Daedalia Planum

Scaled Image

Image Credit: NASA/JPL/ASU

About this image

Today's VIS image shows a small portion of the immense lava flows that originated from Arsia Mons. Arsia Mons is the southernmost of the three large aligned volcanoes in the Tharsis region. Arsia Mons' last eruption was 10s of million years ago. The different surface textures are created by differences in the lava viscosity and cooling rates. The lobate margins of each flow can be traced back to the start of each flow -- or to the point where they are covered by younger flows. Flows in Daedalia Planum can be as long as 180 km (111 miles). For comparison the longest Hawaiian lava flow is only 51 km (~31 miles) long. The total area of Daedalia Planum is 2.9 million square km – more than four times the size of Texas.

A rampart crater is located at the bottom of the image. Rampart craters are characterized by overlapping lobes with a raised edge at the margin of each part of the ejecta. Scientists believe this type of flow characterization forms when an impacting object readily melts ice in the subsurface. The presence of liquid water in the ejected material allows it to flow along the surface giving a fluidized appearance.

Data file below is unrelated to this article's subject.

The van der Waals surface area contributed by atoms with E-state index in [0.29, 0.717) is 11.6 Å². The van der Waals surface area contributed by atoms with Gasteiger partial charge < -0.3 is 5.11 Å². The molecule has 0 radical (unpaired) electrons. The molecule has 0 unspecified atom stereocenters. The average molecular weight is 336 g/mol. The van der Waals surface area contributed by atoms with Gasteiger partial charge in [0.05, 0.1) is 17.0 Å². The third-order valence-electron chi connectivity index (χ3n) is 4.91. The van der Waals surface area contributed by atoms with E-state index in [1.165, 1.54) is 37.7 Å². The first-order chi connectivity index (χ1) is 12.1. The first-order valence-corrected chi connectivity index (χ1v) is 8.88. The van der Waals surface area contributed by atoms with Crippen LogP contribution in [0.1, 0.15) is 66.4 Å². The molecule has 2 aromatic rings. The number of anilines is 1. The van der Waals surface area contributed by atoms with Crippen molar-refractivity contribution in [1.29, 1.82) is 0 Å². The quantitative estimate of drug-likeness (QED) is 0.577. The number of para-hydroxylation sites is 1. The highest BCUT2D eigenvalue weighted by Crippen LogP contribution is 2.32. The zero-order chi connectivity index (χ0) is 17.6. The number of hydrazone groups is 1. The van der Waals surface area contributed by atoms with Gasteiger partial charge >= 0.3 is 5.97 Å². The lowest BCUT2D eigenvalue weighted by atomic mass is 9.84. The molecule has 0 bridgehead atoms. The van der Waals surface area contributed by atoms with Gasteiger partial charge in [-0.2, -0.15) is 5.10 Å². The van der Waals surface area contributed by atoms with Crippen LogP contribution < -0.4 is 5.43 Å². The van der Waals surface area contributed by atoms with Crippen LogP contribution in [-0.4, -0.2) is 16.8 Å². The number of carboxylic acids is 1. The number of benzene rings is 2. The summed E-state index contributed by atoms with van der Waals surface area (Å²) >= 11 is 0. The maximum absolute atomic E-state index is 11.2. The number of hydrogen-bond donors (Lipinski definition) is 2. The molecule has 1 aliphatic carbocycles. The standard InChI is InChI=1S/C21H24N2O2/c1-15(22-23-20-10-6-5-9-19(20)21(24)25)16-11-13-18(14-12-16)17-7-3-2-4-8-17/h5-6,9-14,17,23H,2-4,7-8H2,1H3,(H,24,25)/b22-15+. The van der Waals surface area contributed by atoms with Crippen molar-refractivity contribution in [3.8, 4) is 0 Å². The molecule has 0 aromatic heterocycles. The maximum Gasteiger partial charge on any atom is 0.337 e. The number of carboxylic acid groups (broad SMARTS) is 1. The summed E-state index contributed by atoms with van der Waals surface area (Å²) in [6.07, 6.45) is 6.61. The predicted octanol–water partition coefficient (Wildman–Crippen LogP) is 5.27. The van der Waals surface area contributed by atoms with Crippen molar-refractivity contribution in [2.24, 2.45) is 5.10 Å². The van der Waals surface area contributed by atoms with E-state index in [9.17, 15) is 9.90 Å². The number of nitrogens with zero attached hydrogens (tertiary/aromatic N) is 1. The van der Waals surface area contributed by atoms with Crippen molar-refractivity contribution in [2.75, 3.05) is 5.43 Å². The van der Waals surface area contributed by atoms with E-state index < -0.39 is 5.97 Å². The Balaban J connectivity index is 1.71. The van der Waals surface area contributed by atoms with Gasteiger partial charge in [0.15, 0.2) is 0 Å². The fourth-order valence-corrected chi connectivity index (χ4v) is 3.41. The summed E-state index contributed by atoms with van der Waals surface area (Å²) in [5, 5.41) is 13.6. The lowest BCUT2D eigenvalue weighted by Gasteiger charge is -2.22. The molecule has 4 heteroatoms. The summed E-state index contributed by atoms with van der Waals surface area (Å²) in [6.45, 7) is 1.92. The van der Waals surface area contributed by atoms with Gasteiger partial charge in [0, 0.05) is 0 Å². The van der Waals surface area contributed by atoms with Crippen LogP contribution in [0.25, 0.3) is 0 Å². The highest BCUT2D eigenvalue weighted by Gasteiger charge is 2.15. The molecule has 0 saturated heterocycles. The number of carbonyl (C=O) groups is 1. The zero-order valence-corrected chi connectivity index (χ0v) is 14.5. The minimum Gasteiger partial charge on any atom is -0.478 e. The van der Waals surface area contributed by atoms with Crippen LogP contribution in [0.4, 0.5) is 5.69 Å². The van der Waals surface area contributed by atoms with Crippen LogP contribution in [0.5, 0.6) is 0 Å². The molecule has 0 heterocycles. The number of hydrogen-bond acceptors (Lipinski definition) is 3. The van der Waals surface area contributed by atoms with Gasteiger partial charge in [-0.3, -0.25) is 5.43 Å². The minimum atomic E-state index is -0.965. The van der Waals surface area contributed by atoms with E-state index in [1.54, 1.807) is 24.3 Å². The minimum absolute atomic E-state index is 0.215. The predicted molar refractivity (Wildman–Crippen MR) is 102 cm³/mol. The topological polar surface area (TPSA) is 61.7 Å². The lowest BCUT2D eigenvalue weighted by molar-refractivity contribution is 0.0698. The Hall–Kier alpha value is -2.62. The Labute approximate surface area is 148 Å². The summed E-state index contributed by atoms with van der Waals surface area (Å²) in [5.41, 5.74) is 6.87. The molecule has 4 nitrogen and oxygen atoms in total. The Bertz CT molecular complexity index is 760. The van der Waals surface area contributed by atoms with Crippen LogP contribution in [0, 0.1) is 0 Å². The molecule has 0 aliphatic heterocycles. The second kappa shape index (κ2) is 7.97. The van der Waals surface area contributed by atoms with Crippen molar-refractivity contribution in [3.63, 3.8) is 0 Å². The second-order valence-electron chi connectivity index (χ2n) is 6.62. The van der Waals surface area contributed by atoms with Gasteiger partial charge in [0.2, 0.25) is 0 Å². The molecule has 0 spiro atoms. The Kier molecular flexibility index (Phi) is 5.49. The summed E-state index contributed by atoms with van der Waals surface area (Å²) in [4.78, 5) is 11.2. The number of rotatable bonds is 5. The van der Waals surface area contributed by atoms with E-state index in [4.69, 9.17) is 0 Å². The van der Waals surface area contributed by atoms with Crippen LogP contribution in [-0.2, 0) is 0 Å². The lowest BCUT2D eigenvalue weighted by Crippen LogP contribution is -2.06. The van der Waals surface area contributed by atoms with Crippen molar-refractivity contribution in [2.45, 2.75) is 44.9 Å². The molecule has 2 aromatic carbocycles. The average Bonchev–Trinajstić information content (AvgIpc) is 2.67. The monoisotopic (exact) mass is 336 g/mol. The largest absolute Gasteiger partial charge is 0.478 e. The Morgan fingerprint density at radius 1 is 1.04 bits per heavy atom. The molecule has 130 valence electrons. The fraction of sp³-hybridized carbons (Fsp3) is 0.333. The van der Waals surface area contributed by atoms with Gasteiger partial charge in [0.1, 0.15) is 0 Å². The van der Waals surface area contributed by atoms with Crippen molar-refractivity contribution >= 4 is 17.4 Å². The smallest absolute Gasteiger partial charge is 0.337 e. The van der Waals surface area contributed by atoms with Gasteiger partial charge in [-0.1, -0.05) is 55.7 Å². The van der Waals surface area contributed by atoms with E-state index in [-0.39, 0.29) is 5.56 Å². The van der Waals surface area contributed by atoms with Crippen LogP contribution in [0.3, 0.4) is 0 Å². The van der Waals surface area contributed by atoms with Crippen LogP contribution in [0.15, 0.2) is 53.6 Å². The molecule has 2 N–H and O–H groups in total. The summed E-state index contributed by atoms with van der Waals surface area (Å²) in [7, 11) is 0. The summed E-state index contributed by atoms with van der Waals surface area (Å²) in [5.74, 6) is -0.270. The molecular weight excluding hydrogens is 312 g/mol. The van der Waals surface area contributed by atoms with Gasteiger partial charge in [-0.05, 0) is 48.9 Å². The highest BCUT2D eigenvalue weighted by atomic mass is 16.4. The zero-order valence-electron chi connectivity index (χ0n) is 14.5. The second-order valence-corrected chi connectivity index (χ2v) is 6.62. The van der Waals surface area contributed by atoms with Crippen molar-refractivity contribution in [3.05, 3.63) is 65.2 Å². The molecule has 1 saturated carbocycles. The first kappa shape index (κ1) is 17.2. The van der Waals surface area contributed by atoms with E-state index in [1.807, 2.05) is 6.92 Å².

Please see the THEMIS Data Citation Note for details on crediting THEMIS images. 


Image ID: 
V91497015 (View data in Mars Image Explorer)
2022-07-31 03:58
Thu, 2022-11-03
256 pixels (17 km)
3792 pixels (262 km)
0.069268 km/pixel
0.0699004 km/pixel


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